Abstract and Keywords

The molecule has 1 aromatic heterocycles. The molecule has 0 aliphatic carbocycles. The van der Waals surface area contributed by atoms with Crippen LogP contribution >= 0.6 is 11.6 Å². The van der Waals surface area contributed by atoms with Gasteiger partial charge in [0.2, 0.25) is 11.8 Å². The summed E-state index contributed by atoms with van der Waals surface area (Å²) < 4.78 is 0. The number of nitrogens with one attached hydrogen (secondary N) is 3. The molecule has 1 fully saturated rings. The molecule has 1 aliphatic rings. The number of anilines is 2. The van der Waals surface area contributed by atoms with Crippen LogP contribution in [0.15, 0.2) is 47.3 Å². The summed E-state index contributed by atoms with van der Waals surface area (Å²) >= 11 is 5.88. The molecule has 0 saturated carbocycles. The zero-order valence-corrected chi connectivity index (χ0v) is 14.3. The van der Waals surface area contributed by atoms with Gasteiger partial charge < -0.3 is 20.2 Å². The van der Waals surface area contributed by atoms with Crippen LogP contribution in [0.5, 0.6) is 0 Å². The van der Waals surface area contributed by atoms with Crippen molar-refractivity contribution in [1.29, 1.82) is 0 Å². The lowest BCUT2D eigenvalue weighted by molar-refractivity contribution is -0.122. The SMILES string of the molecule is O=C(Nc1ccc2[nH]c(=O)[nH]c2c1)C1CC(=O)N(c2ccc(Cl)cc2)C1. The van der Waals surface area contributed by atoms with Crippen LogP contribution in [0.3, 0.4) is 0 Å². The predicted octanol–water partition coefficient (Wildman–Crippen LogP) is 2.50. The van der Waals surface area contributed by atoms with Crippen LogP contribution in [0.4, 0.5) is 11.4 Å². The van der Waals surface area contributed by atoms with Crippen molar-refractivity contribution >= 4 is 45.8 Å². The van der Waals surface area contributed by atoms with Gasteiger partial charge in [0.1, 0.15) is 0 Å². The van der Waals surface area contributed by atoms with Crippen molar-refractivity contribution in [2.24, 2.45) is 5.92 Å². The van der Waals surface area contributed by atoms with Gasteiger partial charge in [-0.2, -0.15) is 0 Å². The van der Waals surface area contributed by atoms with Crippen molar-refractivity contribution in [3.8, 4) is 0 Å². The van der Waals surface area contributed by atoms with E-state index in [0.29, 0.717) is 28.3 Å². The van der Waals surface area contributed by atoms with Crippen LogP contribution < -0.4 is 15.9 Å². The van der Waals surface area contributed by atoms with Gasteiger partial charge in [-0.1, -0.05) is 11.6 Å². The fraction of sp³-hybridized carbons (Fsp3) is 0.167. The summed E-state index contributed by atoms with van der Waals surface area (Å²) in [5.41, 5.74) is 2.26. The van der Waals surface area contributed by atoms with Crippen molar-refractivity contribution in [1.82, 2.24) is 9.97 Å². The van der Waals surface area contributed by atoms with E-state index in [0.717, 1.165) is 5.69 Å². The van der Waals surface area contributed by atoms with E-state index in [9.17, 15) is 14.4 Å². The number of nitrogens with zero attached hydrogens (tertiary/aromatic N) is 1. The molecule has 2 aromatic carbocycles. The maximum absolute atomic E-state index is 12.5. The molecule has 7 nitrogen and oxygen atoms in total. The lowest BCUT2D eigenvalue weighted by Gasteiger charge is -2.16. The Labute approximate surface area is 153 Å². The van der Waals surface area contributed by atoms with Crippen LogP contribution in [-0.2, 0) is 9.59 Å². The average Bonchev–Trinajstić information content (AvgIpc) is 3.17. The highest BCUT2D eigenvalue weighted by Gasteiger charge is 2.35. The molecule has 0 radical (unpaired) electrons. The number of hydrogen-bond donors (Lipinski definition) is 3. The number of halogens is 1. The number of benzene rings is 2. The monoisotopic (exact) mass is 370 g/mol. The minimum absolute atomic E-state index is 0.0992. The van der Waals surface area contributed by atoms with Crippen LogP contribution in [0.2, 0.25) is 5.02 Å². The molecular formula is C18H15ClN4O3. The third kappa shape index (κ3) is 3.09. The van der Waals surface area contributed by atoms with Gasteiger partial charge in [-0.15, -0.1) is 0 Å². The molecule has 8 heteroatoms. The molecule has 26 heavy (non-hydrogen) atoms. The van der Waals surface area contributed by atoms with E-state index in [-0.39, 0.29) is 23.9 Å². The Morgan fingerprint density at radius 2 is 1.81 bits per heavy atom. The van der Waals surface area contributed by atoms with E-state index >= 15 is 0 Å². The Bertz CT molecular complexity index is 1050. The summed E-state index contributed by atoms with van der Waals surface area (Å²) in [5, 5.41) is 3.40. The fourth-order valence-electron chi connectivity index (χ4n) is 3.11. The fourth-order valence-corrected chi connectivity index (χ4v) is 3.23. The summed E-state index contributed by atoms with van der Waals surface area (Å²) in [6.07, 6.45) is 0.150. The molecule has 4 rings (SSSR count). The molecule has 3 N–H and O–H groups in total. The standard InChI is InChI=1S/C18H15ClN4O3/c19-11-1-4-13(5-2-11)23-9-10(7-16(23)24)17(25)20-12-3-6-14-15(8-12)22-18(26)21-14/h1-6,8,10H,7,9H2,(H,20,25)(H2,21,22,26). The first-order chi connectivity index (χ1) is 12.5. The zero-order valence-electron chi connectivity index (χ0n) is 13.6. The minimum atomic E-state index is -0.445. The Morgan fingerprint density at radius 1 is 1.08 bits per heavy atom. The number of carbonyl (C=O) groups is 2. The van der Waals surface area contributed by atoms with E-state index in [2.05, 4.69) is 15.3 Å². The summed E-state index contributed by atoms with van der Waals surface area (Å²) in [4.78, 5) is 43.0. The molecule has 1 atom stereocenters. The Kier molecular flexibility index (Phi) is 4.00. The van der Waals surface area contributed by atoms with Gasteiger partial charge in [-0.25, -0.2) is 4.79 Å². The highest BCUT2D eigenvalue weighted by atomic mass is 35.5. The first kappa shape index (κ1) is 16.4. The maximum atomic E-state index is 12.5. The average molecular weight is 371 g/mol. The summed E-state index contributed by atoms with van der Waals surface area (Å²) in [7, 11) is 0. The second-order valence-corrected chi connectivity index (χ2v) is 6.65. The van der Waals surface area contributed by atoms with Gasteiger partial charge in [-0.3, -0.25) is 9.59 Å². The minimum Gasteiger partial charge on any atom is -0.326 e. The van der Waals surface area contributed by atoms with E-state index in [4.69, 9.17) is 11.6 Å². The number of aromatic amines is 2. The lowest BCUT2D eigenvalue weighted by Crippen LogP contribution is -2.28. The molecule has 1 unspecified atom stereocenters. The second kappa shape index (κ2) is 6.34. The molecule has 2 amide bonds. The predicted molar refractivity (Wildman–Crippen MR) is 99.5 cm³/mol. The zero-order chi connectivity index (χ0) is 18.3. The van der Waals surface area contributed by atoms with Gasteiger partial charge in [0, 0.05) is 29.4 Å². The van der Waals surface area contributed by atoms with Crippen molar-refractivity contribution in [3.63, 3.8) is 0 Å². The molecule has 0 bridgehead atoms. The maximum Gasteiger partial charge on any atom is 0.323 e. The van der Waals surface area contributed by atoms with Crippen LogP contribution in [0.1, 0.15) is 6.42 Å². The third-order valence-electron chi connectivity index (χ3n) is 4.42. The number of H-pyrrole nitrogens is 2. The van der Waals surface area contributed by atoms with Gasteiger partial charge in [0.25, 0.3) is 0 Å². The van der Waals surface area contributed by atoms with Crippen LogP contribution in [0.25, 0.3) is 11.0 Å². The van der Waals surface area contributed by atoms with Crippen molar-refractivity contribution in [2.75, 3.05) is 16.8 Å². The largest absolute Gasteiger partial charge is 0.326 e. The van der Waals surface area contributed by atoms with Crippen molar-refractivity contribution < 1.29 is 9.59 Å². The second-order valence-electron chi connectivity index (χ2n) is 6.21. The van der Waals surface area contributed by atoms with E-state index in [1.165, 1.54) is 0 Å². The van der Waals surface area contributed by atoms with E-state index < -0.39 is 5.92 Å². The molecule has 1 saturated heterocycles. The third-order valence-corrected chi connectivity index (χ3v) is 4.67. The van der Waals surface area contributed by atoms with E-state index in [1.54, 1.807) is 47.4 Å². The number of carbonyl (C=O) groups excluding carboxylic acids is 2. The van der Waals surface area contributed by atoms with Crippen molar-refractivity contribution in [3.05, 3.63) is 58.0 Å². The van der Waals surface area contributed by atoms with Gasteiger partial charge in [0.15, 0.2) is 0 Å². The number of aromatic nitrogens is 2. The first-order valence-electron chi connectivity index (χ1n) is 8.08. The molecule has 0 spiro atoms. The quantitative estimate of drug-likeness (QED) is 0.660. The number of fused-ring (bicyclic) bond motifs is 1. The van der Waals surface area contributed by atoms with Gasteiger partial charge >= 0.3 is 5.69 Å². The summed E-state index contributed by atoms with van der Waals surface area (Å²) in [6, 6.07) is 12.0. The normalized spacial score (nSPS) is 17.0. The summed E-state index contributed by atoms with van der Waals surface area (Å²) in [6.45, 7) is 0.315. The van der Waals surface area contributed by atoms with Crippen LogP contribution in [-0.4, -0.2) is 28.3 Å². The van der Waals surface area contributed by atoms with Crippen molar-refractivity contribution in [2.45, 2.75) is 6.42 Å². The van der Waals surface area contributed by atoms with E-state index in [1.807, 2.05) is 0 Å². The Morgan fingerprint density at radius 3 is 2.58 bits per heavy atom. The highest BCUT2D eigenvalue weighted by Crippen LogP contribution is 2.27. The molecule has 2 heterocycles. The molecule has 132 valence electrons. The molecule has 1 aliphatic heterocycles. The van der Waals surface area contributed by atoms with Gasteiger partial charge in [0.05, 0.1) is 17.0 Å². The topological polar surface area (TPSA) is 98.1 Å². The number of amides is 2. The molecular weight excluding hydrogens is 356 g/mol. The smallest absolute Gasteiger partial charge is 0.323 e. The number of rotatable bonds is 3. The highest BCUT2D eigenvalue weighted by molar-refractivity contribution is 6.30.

This chapter considers the current state and future of archaeological studies of Native American diaspora and ethnogenesis. It begins with an exploration of the broader literature concerning diaspora and ethnogenesis, comparing these branches of scholarship with the specific conditions—epistemological, historical, and political—of archaeologies of indigenous North America. The challenges and benefits of studying Native American diaspora and ethnogenesis are highlighted. The future of such studies is explored in relation to recent moves toward post-humanism that challenge archaeologists to ask crucial questions on who and what constitutes a community. Drawing briefly upon several case studies throughout, the essay places most emphasis on the diaspora and ethnogenesis of the Brothertown Indians. It concludes that notions of diaspora and ethnogenesis stand to make important contributions to the decolonization of indigenous history in both academic and public venues.
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